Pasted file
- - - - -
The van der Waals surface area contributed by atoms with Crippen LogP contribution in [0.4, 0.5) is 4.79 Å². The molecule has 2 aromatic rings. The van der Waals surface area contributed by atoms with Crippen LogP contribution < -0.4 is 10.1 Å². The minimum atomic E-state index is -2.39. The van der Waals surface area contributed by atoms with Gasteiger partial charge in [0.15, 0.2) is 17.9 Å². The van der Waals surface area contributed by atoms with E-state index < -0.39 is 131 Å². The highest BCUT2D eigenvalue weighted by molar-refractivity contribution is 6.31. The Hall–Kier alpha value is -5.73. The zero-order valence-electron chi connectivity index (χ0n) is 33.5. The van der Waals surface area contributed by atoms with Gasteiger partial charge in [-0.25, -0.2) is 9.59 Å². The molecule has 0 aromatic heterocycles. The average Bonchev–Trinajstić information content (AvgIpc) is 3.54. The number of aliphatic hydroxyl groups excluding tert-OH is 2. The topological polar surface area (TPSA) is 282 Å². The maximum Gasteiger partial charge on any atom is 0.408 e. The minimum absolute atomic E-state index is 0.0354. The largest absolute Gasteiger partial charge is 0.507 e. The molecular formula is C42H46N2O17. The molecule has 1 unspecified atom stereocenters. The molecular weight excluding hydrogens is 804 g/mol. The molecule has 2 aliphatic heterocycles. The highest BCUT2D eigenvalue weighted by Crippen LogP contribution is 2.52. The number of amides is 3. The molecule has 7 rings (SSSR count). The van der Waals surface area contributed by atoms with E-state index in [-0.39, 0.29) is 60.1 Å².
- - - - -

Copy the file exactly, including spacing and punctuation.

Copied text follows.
The van der Waals surface area contributed by atoms with Crippen LogP contribution in [0.4, 0.5) is 4.79 Å². The molecule has 2 aromatic rings. The van der Waals surface area contributed by atoms with Crippen LogP contribution < -0.4 is 10.1 Å². The minimum atomic E-state index is -2.39. The van der Waals surface area contributed by atoms with Gasteiger partial charge in [0.15, 0.2) is 17.9 Å². The van der Waals surface area contributed by atoms with E-state index < -0.39 is 131 Å². The highest BCUT2D eigenvalue weighted by molar-refractivity contribution is 6.31. The Hall–Kier alpha value is -5.73. The zero-order valence-electron chi connectivity index (χ0n) is 33.5. The van der Waals surface area contributed by atoms with Gasteiger partial charge in [-0.25, -0.2) is 9.59 Å². The molecule has 0 aromatic heterocycles. The average Bonchev–Trinajstić information content (AvgIpc) is 3.54. The number of aliphatic hydroxyl groups excluding tert-OH is 2. The topological polar surface area (TPSA) is 282 Å². The maximum Gasteiger partial charge on any atom is 0.408 e. The minimum absolute atomic E-state index is 0.0354. The largest absolute Gasteiger partial charge is 0.507 e. The molecular formula is C42H46N2O17. The molecule has 1 unspecified atom stereocenters. The molecular weight excluding hydrogens is 804 g/mol. The molecule has 2 aliphatic heterocycles. The highest BCUT2D eigenvalue weighted by Crippen LogP contribution is 2.52. The number of amides is 3. The molecule has 7 rings (SSSR count). The van der Waals surface area contributed by atoms with E-state index in [-0.39, 0.29) is 60.1 Å².